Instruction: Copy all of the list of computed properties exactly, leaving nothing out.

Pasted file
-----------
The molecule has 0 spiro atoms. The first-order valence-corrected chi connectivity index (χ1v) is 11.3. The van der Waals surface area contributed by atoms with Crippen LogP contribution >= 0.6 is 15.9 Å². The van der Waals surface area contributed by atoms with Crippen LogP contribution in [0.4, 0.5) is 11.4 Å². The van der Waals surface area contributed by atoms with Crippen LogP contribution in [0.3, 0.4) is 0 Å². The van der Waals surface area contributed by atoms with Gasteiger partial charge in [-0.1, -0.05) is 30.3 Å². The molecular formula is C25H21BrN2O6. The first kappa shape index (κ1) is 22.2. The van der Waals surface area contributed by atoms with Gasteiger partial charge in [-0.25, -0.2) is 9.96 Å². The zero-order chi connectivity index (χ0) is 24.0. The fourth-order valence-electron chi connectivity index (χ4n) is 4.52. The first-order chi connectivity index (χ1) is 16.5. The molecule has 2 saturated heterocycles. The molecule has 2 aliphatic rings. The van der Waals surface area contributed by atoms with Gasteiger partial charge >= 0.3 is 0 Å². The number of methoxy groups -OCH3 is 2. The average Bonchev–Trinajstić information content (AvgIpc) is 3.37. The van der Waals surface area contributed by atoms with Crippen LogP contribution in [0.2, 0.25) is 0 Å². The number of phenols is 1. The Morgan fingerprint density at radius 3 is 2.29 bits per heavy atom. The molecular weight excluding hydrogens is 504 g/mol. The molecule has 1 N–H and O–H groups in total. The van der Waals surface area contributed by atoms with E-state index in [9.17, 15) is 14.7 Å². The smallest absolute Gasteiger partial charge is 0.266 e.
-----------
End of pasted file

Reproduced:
The molecule has 0 spiro atoms. The first-order valence-corrected chi connectivity index (χ1v) is 11.3. The van der Waals surface area contributed by atoms with Crippen LogP contribution >= 0.6 is 15.9 Å². The van der Waals surface area contributed by atoms with Crippen LogP contribution in [0.4, 0.5) is 11.4 Å². The van der Waals surface area contributed by atoms with Crippen LogP contribution in [0.3, 0.4) is 0 Å². The van der Waals surface area contributed by atoms with Gasteiger partial charge in [-0.1, -0.05) is 30.3 Å². The molecular formula is C25H21BrN2O6. The first kappa shape index (κ1) is 22.2. The van der Waals surface area contributed by atoms with Gasteiger partial charge in [-0.25, -0.2) is 9.96 Å². The zero-order chi connectivity index (χ0) is 24.0. The fourth-order valence-electron chi connectivity index (χ4n) is 4.52. The first-order chi connectivity index (χ1) is 16.5. The molecule has 2 saturated heterocycles. The molecule has 2 aliphatic rings. The van der Waals surface area contributed by atoms with Gasteiger partial charge >= 0.3 is 0 Å². The number of methoxy groups -OCH3 is 2. The average Bonchev–Trinajstić information content (AvgIpc) is 3.37. The van der Waals surface area contributed by atoms with Crippen LogP contribution in [0.2, 0.25) is 0 Å². The number of phenols is 1. The Morgan fingerprint density at radius 3 is 2.29 bits per heavy atom. The molecular weight excluding hydrogens is 504 g/mol. The molecule has 1 N–H and O–H groups in total. The van der Waals surface area contributed by atoms with E-state index in [9.17, 15) is 14.7 Å². The smallest absolute Gasteiger partial charge is 0.266 e.